Understanding spatial planning from an institutional economics perspective
Dr. Jan Whittington (University of Washington, Seattle)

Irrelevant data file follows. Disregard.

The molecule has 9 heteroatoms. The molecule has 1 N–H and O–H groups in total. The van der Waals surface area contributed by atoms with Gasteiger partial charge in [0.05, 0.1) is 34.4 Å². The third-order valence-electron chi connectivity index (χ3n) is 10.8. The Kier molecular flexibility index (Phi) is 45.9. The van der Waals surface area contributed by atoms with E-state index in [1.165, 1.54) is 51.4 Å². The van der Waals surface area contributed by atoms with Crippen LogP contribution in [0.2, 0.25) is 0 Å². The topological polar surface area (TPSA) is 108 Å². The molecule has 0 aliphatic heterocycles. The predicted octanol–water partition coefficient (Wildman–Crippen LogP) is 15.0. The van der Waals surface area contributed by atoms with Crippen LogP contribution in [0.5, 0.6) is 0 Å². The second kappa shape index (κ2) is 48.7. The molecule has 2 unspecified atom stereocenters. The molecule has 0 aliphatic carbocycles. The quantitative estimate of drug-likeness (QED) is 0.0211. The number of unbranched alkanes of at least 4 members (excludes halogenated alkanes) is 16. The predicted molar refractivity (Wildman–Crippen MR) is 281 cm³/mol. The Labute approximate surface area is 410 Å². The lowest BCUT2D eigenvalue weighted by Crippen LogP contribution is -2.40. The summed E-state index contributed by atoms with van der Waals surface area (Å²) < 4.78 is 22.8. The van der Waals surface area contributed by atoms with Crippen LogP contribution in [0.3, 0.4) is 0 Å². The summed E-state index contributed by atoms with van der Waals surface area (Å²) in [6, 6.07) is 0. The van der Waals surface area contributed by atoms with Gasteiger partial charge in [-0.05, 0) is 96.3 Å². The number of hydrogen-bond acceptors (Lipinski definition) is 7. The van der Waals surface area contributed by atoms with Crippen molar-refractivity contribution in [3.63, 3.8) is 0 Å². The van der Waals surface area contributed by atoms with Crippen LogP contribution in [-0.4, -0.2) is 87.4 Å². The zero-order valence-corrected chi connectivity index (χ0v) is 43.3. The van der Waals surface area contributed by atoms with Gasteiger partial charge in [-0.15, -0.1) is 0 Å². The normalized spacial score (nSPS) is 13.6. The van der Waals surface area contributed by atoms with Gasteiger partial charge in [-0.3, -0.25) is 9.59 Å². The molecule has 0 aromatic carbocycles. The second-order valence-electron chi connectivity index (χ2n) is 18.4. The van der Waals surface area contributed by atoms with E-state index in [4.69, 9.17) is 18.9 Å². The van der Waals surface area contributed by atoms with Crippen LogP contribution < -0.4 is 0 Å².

This lecture introduces students to urban planning in the United States through a historical overview of the structures of governance in general and planning in particular, and their associated spatial arrangements for national, state, and city government. Planning in the United States was created in response to market conditions, and planning activities are justified for the purpose of avoiding or alleviating market failures at the city level. If planning exists because of the need to solve problems created by markets, then the next step is to gain a shared understanding of markets. For this, we turn to basic theories of economics, beginning with classical economics, and take a transaction cost economic perspective to explain why we have institutions (rules of the game) to govern markets (the play of the game). To this we add the concept of path dependence, to understand how institutions change over time, and the markets change with them. This is especially true in markets for land and infrastructure, giving us particular spatial arrangements in development over time.